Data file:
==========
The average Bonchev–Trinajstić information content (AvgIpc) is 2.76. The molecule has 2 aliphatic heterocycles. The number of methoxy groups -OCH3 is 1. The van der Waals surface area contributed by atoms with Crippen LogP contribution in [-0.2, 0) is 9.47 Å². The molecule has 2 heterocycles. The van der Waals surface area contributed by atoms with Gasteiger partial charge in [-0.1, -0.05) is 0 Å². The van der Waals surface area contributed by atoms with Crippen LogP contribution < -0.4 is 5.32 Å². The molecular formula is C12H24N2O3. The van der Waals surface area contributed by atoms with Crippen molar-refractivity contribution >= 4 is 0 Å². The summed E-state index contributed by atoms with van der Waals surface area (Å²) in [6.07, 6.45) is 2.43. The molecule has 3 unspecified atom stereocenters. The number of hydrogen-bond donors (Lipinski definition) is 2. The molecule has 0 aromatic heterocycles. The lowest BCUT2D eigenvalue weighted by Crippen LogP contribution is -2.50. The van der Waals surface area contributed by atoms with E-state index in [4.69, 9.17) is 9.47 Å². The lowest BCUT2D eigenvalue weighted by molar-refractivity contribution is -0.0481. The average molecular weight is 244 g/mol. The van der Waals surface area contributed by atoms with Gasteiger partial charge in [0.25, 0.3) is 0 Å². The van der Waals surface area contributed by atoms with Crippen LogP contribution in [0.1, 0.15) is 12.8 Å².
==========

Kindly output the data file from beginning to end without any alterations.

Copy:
The average Bonchev–Trinajstić information content (AvgIpc) is 2.76. The molecule has 2 aliphatic heterocycles. The number of methoxy groups -OCH3 is 1. The van der Waals surface area contributed by atoms with Crippen LogP contribution in [-0.2, 0) is 9.47 Å². The molecule has 2 heterocycles. The van der Waals surface area contributed by atoms with Gasteiger partial charge in [-0.1, -0.05) is 0 Å². The van der Waals surface area contributed by atoms with Crippen LogP contribution < -0.4 is 5.32 Å². The molecular formula is C12H24N2O3. The van der Waals surface area contributed by atoms with Crippen molar-refractivity contribution >= 4 is 0 Å². The summed E-state index contributed by atoms with van der Waals surface area (Å²) in [6.07, 6.45) is 2.43. The molecule has 3 unspecified atom stereocenters. The number of hydrogen-bond donors (Lipinski definition) is 2. The molecule has 0 aromatic heterocycles. The lowest BCUT2D eigenvalue weighted by Crippen LogP contribution is -2.50. The van der Waals surface area contributed by atoms with E-state index in [4.69, 9.17) is 9.47 Å². The lowest BCUT2D eigenvalue weighted by molar-refractivity contribution is -0.0481. The average molecular weight is 244 g/mol. The van der Waals surface area contributed by atoms with Gasteiger partial charge in [0.25, 0.3) is 0 Å². The van der Waals surface area contributed by atoms with Crippen LogP contribution in [0.1, 0.15) is 12.8 Å².